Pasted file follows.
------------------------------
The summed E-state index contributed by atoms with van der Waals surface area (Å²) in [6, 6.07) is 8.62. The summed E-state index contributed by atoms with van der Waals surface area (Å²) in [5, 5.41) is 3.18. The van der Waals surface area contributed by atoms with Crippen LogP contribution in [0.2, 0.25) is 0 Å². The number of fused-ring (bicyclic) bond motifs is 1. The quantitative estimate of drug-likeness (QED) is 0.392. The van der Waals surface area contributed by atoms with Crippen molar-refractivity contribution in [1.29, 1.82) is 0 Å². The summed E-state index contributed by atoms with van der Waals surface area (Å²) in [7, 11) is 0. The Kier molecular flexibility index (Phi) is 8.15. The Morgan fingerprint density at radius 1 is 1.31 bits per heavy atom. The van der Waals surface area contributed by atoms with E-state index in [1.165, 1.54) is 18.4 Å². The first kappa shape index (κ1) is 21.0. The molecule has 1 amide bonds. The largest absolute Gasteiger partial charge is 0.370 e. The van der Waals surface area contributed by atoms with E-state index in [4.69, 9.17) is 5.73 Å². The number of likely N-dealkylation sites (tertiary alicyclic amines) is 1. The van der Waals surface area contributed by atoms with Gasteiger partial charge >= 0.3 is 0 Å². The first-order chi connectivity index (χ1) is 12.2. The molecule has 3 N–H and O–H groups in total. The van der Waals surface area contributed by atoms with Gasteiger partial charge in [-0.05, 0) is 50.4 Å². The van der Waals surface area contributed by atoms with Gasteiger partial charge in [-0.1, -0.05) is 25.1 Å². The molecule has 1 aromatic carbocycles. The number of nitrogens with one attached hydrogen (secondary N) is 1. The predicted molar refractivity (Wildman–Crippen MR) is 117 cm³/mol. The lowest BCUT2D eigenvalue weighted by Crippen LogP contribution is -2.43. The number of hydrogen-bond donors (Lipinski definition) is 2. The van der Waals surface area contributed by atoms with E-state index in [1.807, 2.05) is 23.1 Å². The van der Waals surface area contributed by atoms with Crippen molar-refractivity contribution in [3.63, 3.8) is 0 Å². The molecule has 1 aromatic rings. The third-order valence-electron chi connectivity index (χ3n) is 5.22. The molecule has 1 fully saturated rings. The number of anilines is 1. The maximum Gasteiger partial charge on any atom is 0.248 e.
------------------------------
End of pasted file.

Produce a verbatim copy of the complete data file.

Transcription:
The summed E-state index contributed by atoms with van der Waals surface area (Å²) in [6, 6.07) is 8.62. The summed E-state index contributed by atoms with van der Waals surface area (Å²) in [5, 5.41) is 3.18. The van der Waals surface area contributed by atoms with Crippen LogP contribution in [0.2, 0.25) is 0 Å². The number of fused-ring (bicyclic) bond motifs is 1. The quantitative estimate of drug-likeness (QED) is 0.392. The van der Waals surface area contributed by atoms with Crippen molar-refractivity contribution in [1.29, 1.82) is 0 Å². The summed E-state index contributed by atoms with van der Waals surface area (Å²) in [7, 11) is 0. The Kier molecular flexibility index (Phi) is 8.15. The Morgan fingerprint density at radius 1 is 1.31 bits per heavy atom. The van der Waals surface area contributed by atoms with E-state index in [1.165, 1.54) is 18.4 Å². The first kappa shape index (κ1) is 21.0. The molecule has 1 amide bonds. The largest absolute Gasteiger partial charge is 0.370 e. The van der Waals surface area contributed by atoms with E-state index in [4.69, 9.17) is 5.73 Å². The number of likely N-dealkylation sites (tertiary alicyclic amines) is 1. The van der Waals surface area contributed by atoms with Gasteiger partial charge >= 0.3 is 0 Å². The first-order chi connectivity index (χ1) is 12.2. The molecule has 3 N–H and O–H groups in total. The van der Waals surface area contributed by atoms with Gasteiger partial charge in [-0.05, 0) is 50.4 Å². The van der Waals surface area contributed by atoms with Gasteiger partial charge in [-0.1, -0.05) is 25.1 Å². The molecule has 1 aromatic carbocycles. The number of nitrogens with one attached hydrogen (secondary N) is 1. The predicted molar refractivity (Wildman–Crippen MR) is 117 cm³/mol. The lowest BCUT2D eigenvalue weighted by Crippen LogP contribution is -2.43. The number of hydrogen-bond donors (Lipinski definition) is 2. The van der Waals surface area contributed by atoms with E-state index in [1.807, 2.05) is 23.1 Å². The van der Waals surface area contributed by atoms with Crippen molar-refractivity contribution in [3.63, 3.8) is 0 Å². The molecule has 1 aromatic rings. The third-order valence-electron chi connectivity index (χ3n) is 5.22. The molecule has 1 fully saturated rings. The number of anilines is 1. The maximum Gasteiger partial charge on any atom is 0.248 e.